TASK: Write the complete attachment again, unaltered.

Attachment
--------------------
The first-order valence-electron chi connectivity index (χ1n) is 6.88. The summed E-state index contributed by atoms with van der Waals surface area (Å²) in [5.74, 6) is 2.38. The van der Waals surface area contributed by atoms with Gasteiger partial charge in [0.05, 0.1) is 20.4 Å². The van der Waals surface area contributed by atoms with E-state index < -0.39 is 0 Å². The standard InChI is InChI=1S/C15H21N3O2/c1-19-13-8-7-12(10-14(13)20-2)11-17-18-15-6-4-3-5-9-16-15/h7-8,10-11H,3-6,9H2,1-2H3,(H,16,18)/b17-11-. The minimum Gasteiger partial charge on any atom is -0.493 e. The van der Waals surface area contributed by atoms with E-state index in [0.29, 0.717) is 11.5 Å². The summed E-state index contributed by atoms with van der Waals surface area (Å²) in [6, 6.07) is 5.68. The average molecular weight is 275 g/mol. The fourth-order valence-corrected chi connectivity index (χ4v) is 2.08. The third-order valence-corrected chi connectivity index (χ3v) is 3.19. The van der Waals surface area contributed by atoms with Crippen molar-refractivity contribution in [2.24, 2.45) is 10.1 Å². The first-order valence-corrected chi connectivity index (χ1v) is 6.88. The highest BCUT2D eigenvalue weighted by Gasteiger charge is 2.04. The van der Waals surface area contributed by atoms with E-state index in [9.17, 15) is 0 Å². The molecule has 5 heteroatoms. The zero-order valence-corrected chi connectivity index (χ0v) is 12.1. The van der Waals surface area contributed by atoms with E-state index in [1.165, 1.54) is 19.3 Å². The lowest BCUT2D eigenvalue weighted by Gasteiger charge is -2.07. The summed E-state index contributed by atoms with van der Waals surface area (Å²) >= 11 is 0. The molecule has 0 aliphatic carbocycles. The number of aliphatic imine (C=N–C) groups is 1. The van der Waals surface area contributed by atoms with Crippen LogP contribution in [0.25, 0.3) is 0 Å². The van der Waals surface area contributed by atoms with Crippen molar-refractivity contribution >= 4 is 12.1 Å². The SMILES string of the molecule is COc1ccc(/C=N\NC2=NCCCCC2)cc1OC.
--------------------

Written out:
The first-order valence-electron chi connectivity index (χ1n) is 6.88. The summed E-state index contributed by atoms with van der Waals surface area (Å²) in [5.74, 6) is 2.38. The van der Waals surface area contributed by atoms with Gasteiger partial charge in [0.05, 0.1) is 20.4 Å². The van der Waals surface area contributed by atoms with E-state index < -0.39 is 0 Å². The standard InChI is InChI=1S/C15H21N3O2/c1-19-13-8-7-12(10-14(13)20-2)11-17-18-15-6-4-3-5-9-16-15/h7-8,10-11H,3-6,9H2,1-2H3,(H,16,18)/b17-11-. The minimum Gasteiger partial charge on any atom is -0.493 e. The van der Waals surface area contributed by atoms with E-state index in [0.29, 0.717) is 11.5 Å². The summed E-state index contributed by atoms with van der Waals surface area (Å²) in [6, 6.07) is 5.68. The average molecular weight is 275 g/mol. The fourth-order valence-corrected chi connectivity index (χ4v) is 2.08. The third-order valence-corrected chi connectivity index (χ3v) is 3.19. The van der Waals surface area contributed by atoms with Crippen molar-refractivity contribution in [2.24, 2.45) is 10.1 Å². The first-order valence-corrected chi connectivity index (χ1v) is 6.88. The highest BCUT2D eigenvalue weighted by Gasteiger charge is 2.04. The van der Waals surface area contributed by atoms with E-state index in [9.17, 15) is 0 Å². The molecule has 5 heteroatoms. The zero-order valence-corrected chi connectivity index (χ0v) is 12.1. The van der Waals surface area contributed by atoms with E-state index in [1.165, 1.54) is 19.3 Å². The lowest BCUT2D eigenvalue weighted by Gasteiger charge is -2.07. The summed E-state index contributed by atoms with van der Waals surface area (Å²) >= 11 is 0. The molecule has 0 aliphatic carbocycles. The number of aliphatic imine (C=N–C) groups is 1. The van der Waals surface area contributed by atoms with Crippen LogP contribution in [0.25, 0.3) is 0 Å². The van der Waals surface area contributed by atoms with Crippen molar-refractivity contribution >= 4 is 12.1 Å². The SMILES string of the molecule is COc1ccc(/C=N\NC2=NCCCCC2)cc1OC.